Issue: What is the standard for summary judgment under Georgia law?
|Area of Law:||Litigation & Procedure|
|Keywords:||Summary judgment; Genuine issues of material fact|
|Cited Cases:||322 S.E.2d 76; 481 S.E.2d 816; 491 S.E.2d 158; 498 S.E.2d 152; 405 S.E.2d 474|
|Cited Statutes:||Ga. Code § 9-11-56(c)|
To prevail on a summary judgment motion pursuant to Ga. Code § 9-11-56(c), the moving party must demonstrate that there are no genuine issues of material fact and that the undisputed facts, viewed in light most favorable to the nonmoving party, support judgment as a matter of law. See Lau’s Corp. v. Haskins, 261 Ga. 491, 405 S.E.2d 474, 475 (1991) When the moving party is the defendant, it “has the additional burden of piercing plaintiff’s pleadings and affirmatively negating one or more essential elements of the complaint.” Green v. Johnston Realty, Inc., 212 Ga. App. 656, 442 S.E.2d 843, 845 (1994). A defendant may do this by demonstrating that the “documents, affidavits, depositions and other evidence in the record reveal that there is no evidence sufficient to create a jury issue on at least one essential element of plaintiff’s case.” Id. Only if the moving party discharges this burden does the burden of production shift to the non-moving party “to point to specific evidence giving rise to a triable issue” with respect to each challenged element of its case. Hambrick v. B.G. Swing Games Mgmt., Inc., 267 Ga. 597, 481 S.E.2d 816, 818 (1997).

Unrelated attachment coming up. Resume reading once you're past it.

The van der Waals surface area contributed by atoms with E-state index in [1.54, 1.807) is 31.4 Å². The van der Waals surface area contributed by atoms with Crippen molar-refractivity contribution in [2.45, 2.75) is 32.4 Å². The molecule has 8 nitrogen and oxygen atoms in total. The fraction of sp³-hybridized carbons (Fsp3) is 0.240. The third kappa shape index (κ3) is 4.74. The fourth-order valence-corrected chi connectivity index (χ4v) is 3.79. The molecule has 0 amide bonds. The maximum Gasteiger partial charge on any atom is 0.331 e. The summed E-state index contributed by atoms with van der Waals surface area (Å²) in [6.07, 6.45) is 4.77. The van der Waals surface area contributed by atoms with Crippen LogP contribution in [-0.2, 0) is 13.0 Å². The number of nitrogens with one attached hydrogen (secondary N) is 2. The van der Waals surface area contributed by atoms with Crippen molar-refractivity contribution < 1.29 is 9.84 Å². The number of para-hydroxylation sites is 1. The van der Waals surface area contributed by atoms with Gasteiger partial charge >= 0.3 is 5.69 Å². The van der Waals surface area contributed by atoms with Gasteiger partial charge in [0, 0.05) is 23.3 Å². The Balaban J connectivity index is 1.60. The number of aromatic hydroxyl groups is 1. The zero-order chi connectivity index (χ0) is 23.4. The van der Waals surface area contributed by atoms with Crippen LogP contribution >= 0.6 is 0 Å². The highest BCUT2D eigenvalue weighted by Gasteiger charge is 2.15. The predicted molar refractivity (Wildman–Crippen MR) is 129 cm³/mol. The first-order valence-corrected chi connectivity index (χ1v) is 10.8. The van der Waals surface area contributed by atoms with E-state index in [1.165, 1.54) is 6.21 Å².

The plaintiff, as non-movant, will defeat summary judgment “by presenting any evidence which establishes a jury issue regarding that element.” Garrett v. NationsBank, N.A. (South), 228 Ga. App. 114, 115, 491 S.E.2d 158 (1997) (emphasis in original). In determining whether a non-moving plaintiff has […]